Yet, once we got past Malta (Valletta glittering in the early-morning sunshine is one of my most vivid memories of the whole ten-day voyage), things began to hot up. Morale-building sessions, known as “battle-warmers for the troops”, took place each morning when middle-aged majors with clipped moustaches and uncomfortable recollections of tours in the pre-1954 Canal Zone waxed eloquent about what “a nasty customer Johnnie Gyppo could be”.
By this stage, the bombings of Cairo and Port Said had already taken place and on 5 November the first airborne troops had landed, capturing a couple of airfields in and around Port Said. We, however, were still pitching our way across the Mediterranean and it was not until Sunday 11 November (by a nice irony the First World War anniversary of Armistice Day) that we first clambered into our tank landing craft and then, about a mile from shore, waded into the sea with weapons held aloft to take possession of Port Said’s grubby beach.
That night, spent among the sand dunes and the shingle, was just about the most surreal of the whole experience. Someone had brought out with him an early battery transistor radio, and through it we heard the announcement on Radio Cairo that the Soviet Union was about to launch a rocket attack on London (in fact, Nikita Khrushchev had his hands more than full trying to suppress the anti-communist revolution in Hungary). But, in our bivouac on the beach, we knew little or nothing about that, and if there was a moment when I at least half believed that we were on the brink of the Third World War, that moment occurred during the first night we spent on Egyptian soil.
However, you can quickly get used to anything and, once we were established in Port Said’s relatively modern maternity hospital, military routine once again became the order of the day.
Our main task was to patrol the streets of that somewhat insalubrious seaport, an activity in which I fell short of giving complete satisfaction through my failure to return with sufficient numbers of prisoners and suspects (the Egyptian army having meanwhile dissolved itself into plain clothes). Later I was to be consoled by a message that came back from Brigade HQ begging us not to waste their time by sending up so many plainly unsinister characters for interrogation.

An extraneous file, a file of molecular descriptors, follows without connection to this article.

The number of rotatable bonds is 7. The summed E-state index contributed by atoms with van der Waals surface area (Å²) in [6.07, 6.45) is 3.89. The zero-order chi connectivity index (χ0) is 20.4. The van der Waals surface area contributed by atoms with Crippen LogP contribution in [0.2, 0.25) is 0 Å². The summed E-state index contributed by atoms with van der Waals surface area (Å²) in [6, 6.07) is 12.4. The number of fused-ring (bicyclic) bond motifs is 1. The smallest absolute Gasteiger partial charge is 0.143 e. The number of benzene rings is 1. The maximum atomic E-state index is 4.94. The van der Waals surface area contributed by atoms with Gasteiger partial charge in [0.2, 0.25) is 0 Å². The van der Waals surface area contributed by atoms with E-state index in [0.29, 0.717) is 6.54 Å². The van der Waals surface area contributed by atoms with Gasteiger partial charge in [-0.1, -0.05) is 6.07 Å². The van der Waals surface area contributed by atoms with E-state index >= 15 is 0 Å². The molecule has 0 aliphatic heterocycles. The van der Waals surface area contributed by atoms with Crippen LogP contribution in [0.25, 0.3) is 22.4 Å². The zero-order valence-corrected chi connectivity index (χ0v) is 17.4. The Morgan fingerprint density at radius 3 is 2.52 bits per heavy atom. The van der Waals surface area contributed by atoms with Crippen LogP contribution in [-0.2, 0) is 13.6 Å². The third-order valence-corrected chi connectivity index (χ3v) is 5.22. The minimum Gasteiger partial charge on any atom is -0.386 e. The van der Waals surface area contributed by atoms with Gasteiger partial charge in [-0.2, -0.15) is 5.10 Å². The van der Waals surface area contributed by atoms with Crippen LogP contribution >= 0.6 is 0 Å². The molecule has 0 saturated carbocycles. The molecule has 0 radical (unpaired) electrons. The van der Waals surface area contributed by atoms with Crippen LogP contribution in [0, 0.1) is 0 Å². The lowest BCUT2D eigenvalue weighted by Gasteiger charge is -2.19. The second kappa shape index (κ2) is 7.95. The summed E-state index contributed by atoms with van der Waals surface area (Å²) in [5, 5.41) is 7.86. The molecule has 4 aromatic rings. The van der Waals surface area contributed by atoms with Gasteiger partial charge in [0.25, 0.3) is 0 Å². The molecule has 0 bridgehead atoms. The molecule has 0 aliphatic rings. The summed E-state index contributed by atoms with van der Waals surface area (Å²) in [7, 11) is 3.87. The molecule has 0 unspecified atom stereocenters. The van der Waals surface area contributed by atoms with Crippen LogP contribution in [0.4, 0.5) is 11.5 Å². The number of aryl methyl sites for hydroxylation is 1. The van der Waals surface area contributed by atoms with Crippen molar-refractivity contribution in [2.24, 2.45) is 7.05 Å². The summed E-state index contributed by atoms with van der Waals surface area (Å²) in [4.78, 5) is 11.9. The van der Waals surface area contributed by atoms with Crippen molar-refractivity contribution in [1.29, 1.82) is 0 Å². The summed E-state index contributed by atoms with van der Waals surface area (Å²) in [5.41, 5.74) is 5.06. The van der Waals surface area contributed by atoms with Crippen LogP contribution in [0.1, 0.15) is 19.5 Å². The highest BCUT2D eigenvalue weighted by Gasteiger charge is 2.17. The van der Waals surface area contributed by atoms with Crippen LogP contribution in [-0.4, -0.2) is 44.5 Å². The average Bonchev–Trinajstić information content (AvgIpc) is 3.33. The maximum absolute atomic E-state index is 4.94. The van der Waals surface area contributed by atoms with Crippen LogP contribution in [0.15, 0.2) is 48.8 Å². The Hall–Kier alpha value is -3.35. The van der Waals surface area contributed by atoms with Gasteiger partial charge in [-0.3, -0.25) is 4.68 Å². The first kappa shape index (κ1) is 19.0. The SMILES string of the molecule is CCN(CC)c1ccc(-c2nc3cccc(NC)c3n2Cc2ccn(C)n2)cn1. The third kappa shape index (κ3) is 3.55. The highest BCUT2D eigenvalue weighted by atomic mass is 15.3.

I suppose the nearest we ever got to real military action, as the ceasefire imposed by the Americans had come into effect four days before we even landed, was at the canal station at El Cap, where for a couple of weeks we occupied a position on the front line facing the Egyptians between the Suez and the Sweet Water Canals. There it really was rather like being in a road company production of Journey’s End – trenches, command posts, no man’s land, the lot. But with the French Foreign Legion on the other side of the Sweet Water Canal and the UN vehicles scooting up and down the main Canal Road trying to keep the peace as much between us and the French as between them and the Egyptians, it never seemed to me to be a confrontation that would last – and it didn’t.
By the beginning of December we were back in a far more tranquil Port Said and a few days later were once again embarking on a troopship, this time the SS Dilwara, bound for home. We were back in time for Christmas and everyone made an effort to make us feel good, with the regimental band even turning out to greet our less-than-triumphant return to Dover Marine Station. But I doubt if anyone mistook us for conquering heroes.
The whole expedition had been a fiasco and, for those who were not around at that mad and crazy time, it ought perhaps to serve as a salutary reminder that there is no figure in politics more dangerous than a weak and petulant leader who suddenly feels the need to assert himself. Suez was not the first time such a thing had happened in our history: nor, I fear, has it been the last.